Charles Tarlton: The Cowboy and the Gambler


Getting Under the Skin of the Western Movie


The Western Movie per se arises from a matrix of malevolency as the villain’s actions reveal a bleak world beyond society’s normal structure of law and moral order.

The villain’s actions are usually expressions of the sins of violence, betrayal, indifference, and greed that then throw everyone and everything into an anarchy unconstrained by guilt.

The Western Movie story comes into focus amidst these conditions of lawlessness, then, a state of nature where situations are all starkly drawn, and questions of the value of life and death, of honesty, of love, and of courage are suddenly all that matters.

Everyone is compelled to act against this raw background, testing their moral fiber, their judgment, their character, and their skill. The cowboy hero’s ethic requires him to look at both sides of any situation despite the danger. Partly rooted in the anarchism of the frontier, he is also the harbinger of civilization to come.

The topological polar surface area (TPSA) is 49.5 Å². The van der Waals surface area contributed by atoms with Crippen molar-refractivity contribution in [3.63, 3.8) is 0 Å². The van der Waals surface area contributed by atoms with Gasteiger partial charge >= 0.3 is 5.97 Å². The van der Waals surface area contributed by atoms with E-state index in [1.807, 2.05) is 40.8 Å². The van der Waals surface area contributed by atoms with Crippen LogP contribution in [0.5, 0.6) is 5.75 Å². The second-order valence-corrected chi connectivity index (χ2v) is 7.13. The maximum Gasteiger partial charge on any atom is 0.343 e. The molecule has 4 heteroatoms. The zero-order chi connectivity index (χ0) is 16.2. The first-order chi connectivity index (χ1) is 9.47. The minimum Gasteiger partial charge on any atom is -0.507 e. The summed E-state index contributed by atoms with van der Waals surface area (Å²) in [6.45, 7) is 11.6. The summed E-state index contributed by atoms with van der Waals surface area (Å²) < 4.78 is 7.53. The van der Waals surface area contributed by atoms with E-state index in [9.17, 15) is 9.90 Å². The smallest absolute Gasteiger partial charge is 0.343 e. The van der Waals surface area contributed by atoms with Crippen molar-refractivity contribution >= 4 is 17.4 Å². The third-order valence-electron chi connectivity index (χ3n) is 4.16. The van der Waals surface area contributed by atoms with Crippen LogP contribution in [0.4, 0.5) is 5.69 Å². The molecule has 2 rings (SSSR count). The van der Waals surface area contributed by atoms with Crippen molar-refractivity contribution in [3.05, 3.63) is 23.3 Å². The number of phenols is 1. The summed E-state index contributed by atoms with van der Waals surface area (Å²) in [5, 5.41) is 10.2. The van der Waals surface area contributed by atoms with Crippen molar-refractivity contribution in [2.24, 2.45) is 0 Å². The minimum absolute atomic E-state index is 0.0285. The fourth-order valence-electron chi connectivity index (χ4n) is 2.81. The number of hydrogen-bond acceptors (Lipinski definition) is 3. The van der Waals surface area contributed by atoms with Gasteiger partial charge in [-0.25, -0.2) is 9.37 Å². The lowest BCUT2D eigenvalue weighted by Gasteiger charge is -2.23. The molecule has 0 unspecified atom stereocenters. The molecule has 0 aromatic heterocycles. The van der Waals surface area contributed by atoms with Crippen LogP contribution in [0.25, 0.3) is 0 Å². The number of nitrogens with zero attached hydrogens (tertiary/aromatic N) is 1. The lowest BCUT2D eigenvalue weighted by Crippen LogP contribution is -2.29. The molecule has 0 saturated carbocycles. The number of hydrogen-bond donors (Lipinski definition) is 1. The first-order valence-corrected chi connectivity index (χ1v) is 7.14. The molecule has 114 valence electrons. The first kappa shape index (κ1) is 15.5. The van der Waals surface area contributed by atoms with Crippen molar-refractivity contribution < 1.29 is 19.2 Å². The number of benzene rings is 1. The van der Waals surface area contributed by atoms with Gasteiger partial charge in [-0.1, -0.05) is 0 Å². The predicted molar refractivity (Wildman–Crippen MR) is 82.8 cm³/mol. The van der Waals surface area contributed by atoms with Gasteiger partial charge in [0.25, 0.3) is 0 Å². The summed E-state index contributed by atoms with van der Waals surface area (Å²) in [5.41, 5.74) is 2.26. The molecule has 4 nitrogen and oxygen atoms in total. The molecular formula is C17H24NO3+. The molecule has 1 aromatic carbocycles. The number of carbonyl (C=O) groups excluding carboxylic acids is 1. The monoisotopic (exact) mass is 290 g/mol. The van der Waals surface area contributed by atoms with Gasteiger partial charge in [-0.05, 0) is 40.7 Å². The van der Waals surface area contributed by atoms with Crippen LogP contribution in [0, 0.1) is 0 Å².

The GAMBLER sits at a round card table with three questionable associates. They have stopped playing poker, but are still drinking from a bottle of whiskey.


Easy as candy from a baby. It’s

only a small herd, thirty or forty



He keeps them out of town. Only

one old drover to lookout for them.


All we got to do is ride up, scare

the old drover off, and take the

herd to the rail head and turn it

into money.

He abruptly stands, and the others hurry to follow suit. One chair falls over, and the Gambler gives the culprit a hard look. The associates finish their drinks, say goodnight, and go out.

Margot has been waiting at the bar and the Gambler saunters over.


Why do you keep those dunces

around? It must cost you a



Oh, they amuse me. And they

earn their keep.


I saw your little meeting over

there. What are you up to now?


I’m going to rustle the Cowboy’s


Charles Tarlton: The Cowboy and the Gambler
Scroll to top